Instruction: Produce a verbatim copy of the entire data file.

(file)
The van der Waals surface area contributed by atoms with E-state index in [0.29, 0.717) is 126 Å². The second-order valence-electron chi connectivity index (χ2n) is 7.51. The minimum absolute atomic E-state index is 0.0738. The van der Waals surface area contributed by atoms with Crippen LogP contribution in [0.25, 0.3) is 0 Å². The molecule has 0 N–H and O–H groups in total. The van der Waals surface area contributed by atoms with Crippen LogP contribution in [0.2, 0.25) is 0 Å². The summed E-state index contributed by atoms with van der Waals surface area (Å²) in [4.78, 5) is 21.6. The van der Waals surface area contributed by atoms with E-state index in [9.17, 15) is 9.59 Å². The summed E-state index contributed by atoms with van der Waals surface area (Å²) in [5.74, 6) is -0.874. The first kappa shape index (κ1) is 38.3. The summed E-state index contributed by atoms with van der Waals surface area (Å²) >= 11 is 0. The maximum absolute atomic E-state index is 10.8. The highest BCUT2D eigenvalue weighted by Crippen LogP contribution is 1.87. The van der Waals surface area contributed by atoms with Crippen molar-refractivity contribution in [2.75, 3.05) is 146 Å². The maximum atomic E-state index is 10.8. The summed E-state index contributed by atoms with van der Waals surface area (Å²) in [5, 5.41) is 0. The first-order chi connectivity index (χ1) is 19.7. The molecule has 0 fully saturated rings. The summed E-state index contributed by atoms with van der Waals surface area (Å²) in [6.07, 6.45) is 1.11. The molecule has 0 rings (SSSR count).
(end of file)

The van der Waals surface area contributed by atoms with E-state index in [0.29, 0.717) is 126 Å². The second-order valence-electron chi connectivity index (χ2n) is 7.51. The minimum absolute atomic E-state index is 0.0738. The van der Waals surface area contributed by atoms with Crippen LogP contribution in [0.25, 0.3) is 0 Å². The molecule has 0 N–H and O–H groups in total. The van der Waals surface area contributed by atoms with Crippen LogP contribution in [0.2, 0.25) is 0 Å². The summed E-state index contributed by atoms with van der Waals surface area (Å²) in [4.78, 5) is 21.6. The van der Waals surface area contributed by atoms with E-state index in [9.17, 15) is 9.59 Å². The summed E-state index contributed by atoms with van der Waals surface area (Å²) in [5.74, 6) is -0.874. The first kappa shape index (κ1) is 38.3. The summed E-state index contributed by atoms with van der Waals surface area (Å²) >= 11 is 0. The maximum absolute atomic E-state index is 10.8. The highest BCUT2D eigenvalue weighted by Crippen LogP contribution is 1.87. The van der Waals surface area contributed by atoms with Crippen molar-refractivity contribution in [2.75, 3.05) is 146 Å². The maximum atomic E-state index is 10.8. The summed E-state index contributed by atoms with van der Waals surface area (Å²) in [5, 5.41) is 0. The first-order chi connectivity index (χ1) is 19.7. The molecule has 0 fully saturated rings. The summed E-state index contributed by atoms with van der Waals surface area (Å²) in [6.07, 6.45) is 1.11. The molecule has 0 rings (SSSR count).